I still remember my first plate of kua gai: enormous flat rice noodles, wrapped gently around stir-fried chicken and egg, dribbled in a light sweet sauce, and nestled in a bed of green leaf lettuce. Those Thai noodles were a phenomenon to me, with their balanced spice and chewy bite, and thus our love affair began. Fortunately for me and noodle-obsessives everywhere, October 6 is National Noodle Day. We’ve been plotting where to celebrate, though this list isn’t comprehensive. Slippery udon, translucent rice noodles, wavy ramen, delicate soba, hand-crafted gnocchi—no matter your noodle persuasion, we have a recommendation.
The ramen spot that was once Tanoshii serves ramen in its purest, most classical form. Whether you need a balm for a cold day or broken heart, Ichigo is at your service with bowls of brothy goodness. The menu features six ramen options and airs on the side of assari, a lighter style than the richer kotteri. All the flavoring oils are made in house to compliment the broth and hand-selected-in-Japan noodles. Toppings are spare—menma, seasoned egg, or maybe the scallop-edge slice of naruto fish cake—to let the flavors take center stage. A vegetable broth gets Fuji apples and burdock root; the chicken paitan ramen is lip-smacking.
Slip off your shoes, sit cross-legged at a low table, and choose your sake cup from the basket proffered. Peruse the izakaya options, like platters of crunchy pickles and golden takoyaki. Handwritten signs may help steer you toward oden (fishcakes in dashi broth), grilled fish collars, miso-braised eggplant, or beads of raw octopus riled with wasabi, but the star of the show is the richest tonkatsu ramen you’ve ever had. Would we bathe in that silky, savory pork goodness? Yes, yes we would.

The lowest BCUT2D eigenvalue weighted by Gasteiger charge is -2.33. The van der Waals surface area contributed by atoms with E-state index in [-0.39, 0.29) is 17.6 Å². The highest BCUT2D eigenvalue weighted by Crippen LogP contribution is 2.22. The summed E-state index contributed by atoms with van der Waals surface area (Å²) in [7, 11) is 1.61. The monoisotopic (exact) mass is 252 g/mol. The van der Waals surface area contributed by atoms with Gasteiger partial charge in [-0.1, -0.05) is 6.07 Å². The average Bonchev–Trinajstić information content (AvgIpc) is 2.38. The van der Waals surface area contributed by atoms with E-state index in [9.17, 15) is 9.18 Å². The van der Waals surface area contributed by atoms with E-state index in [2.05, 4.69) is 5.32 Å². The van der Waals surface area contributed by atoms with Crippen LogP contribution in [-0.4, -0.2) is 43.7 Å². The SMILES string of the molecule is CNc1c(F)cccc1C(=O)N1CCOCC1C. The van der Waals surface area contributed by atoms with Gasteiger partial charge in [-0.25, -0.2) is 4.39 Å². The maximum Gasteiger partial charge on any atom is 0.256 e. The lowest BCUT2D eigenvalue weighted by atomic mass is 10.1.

At Justin Holt’s no-reservations izakaya, the attention to ramen is bordering on obsessive. Noodles are made by hand in a process that takes four days and Holt even ages his own soy sauces. No stone goes unturned, no part of the process left untouched. The paitan ramen is creamy and luxurious and the gossamer chintan broth is fragrant with lemon oil. Though the small, 27-seat restaurant doesn’t take reservations, they are now offering curbside, contactless pickup.
Chef-owner Teiichi “Teach” Sakurai’s fine dining spot has been educating Dallas in the ways of traditional Japanese soba since 2008. The spot in One Arts Plaza offers other immaculate Japanese classics, the soba is where Sakurai’s dedication shines through. Unlike Chinese noodle pulling or making ramen, Japanese soba noodles are made from nutty-tasting, impossibly delicate buckwheat flour. Sakurai spent nearly two years mastering the art and now plies restaurant goers with both highly traditional and innovative takes on the noodle, including the soba “Bolognese.”